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I Could Get a Pay Raise if I Could Get Elected to the Legislature

Legally, a review of compensation of state employees including elected officials must occur soon. Each of the past two years, the board responsible for this report, the Compensation Review Commission, has recommended a raise for Louisiana officials.

Last year, the Commission called for an increase to a flat $41,000 a year salary plus per diem for legislators who are not among the top leaders of each chamber. Currently, including only the base annual salary of $16,800, the per diem of $113 a day (for 2005) and 145 days in session per two years, and the $6,000 a year in unvouchered office expenses, a legislator will make $30,992.50 a year.

Note that this does not include any extra per diem for committee meetings outside the regular sessions, nor any special session renumeration, nor any mileage expenses (40.5 cents a mile). Throw in those things and a typical Shreveport-area legislator can expect to make $35,000 a year.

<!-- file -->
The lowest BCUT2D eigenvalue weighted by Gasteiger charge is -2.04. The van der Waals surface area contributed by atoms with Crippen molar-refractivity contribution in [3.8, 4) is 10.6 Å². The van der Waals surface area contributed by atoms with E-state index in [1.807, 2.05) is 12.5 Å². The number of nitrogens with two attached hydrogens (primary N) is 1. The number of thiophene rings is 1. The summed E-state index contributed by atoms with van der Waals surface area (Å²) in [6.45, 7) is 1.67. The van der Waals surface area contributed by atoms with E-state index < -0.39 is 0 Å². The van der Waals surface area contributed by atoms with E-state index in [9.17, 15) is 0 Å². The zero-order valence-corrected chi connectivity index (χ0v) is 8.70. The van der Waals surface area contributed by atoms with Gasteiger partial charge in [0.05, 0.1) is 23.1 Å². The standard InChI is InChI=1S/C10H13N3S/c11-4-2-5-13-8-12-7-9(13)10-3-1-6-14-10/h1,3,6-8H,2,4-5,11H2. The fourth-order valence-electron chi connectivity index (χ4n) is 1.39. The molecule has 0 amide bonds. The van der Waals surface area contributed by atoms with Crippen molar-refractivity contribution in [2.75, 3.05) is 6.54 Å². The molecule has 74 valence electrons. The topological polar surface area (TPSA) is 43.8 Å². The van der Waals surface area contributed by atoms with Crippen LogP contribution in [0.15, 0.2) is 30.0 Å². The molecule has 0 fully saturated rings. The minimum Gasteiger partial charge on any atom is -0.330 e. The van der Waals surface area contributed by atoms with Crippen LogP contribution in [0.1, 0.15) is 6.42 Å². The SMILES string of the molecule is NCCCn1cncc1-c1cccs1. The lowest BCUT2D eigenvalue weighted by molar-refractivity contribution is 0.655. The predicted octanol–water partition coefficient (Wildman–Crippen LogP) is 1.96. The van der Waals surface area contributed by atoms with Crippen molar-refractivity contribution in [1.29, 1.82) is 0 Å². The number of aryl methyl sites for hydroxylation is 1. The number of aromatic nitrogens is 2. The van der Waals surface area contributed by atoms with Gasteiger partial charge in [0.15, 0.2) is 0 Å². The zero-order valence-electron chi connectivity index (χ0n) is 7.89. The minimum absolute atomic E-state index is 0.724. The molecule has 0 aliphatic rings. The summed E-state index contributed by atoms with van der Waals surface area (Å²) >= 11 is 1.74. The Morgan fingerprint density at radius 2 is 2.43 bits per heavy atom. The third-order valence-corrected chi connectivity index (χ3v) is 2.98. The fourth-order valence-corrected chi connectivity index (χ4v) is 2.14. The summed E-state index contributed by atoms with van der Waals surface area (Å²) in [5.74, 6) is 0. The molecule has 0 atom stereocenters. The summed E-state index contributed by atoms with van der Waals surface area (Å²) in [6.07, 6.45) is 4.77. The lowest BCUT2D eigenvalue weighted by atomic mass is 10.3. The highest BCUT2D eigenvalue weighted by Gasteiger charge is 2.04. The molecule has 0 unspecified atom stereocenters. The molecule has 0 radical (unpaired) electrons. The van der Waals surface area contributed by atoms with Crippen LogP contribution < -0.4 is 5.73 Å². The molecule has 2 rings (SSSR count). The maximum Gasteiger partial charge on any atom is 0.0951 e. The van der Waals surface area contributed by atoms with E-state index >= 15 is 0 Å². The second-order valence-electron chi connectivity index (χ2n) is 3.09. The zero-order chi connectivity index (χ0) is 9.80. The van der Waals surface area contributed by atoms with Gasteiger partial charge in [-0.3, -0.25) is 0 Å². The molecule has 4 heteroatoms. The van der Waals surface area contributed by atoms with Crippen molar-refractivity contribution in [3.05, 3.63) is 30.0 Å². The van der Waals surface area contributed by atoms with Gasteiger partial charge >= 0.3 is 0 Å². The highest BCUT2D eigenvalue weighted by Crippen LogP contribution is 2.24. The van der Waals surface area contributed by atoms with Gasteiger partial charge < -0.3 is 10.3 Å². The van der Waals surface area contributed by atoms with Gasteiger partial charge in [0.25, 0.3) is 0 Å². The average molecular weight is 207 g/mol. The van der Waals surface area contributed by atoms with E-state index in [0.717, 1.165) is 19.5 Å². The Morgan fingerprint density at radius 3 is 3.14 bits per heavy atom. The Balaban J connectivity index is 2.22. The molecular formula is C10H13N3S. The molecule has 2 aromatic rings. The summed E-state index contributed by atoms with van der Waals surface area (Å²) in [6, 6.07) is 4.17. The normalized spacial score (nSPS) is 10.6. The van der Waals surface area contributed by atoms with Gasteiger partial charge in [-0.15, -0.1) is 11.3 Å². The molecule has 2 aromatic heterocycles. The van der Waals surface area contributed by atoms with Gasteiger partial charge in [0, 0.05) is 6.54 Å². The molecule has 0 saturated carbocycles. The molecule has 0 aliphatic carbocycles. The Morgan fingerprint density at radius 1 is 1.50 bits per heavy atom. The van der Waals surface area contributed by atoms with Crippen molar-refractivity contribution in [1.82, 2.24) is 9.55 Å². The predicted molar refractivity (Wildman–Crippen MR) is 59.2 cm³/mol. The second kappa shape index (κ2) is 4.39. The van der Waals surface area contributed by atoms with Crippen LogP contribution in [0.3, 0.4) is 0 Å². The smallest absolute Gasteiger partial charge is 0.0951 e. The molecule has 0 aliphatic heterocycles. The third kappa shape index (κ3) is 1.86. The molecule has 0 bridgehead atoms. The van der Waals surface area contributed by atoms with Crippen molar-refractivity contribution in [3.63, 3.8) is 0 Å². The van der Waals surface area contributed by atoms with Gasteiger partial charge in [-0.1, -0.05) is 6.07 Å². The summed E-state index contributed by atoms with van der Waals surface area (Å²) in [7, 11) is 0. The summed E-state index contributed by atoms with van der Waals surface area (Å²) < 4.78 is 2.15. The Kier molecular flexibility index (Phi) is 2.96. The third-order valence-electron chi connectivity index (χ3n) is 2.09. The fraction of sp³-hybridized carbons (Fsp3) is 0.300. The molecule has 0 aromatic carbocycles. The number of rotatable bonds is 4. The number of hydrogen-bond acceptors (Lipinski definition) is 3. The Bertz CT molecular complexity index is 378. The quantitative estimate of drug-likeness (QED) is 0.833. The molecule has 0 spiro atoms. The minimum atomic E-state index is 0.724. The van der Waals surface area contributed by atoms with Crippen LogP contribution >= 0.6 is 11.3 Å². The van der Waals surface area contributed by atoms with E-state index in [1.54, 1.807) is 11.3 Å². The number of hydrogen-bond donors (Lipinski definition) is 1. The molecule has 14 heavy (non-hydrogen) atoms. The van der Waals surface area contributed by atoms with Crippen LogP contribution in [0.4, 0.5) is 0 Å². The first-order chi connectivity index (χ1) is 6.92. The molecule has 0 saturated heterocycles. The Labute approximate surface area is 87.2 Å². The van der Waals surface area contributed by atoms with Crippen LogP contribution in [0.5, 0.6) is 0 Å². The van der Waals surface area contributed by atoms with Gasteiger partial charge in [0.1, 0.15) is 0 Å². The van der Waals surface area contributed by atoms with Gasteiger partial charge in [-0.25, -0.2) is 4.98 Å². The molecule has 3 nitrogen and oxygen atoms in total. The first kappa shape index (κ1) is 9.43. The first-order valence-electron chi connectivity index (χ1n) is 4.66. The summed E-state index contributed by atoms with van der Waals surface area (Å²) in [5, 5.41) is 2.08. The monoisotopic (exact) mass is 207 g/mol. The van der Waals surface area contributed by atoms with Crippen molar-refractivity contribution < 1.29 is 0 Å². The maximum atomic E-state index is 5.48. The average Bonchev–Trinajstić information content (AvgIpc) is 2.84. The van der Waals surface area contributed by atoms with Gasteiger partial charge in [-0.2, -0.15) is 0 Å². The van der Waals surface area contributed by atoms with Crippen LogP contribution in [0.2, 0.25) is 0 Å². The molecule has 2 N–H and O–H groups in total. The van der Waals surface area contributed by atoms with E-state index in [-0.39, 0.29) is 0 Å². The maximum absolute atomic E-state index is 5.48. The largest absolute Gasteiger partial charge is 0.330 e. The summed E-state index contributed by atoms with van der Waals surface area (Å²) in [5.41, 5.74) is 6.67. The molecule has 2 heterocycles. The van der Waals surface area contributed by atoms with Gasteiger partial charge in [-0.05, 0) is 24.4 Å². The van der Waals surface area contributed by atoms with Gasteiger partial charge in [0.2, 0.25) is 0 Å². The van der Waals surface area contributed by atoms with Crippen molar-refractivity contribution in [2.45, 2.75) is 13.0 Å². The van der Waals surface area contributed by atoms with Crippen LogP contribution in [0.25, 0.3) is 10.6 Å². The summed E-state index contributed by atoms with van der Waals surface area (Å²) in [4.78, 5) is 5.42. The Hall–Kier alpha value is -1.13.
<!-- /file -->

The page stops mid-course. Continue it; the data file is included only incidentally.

However, this level is not out of line with what is being done in other states. The National Conference of State Legislatures classifies Louisiana in the middle category of state legislatures in terms of demands made upon them. It reports a Louisiana legislator’s job as 70 percent equivalent of a full-time job, so at the basic case that is the equivalent to $44,275. That’s not bad pay. While many of our legislators do have other, real occupations to supplement this, others do live off their legislative salaries (although some of these also are enjoying retirement benefits simultaneously from other careers).

The Commission’s latest proposal would create a basic package worth, at a full-time equivalent, $70,275 a year (its actual number being $49,192.50). The NCSL average for states in Louisiana’s category is only $35,326 (in 2003). In short, the Commission wishes to pay Louisiana legislators about 40 percent higher than the average for like legislators.

Gov. Kathleen Blanco threatened to veto any pay increases last year but as left the door open this year for them by saying she’d want to see teacher salary increases before one for state elected officials. Considering that Louisiana ranks so poorly in so many indicators and faces a deficit next year in the $500 million range, neither the money is there, nor has the Legislature earned, any increase in compensation whatsoever.

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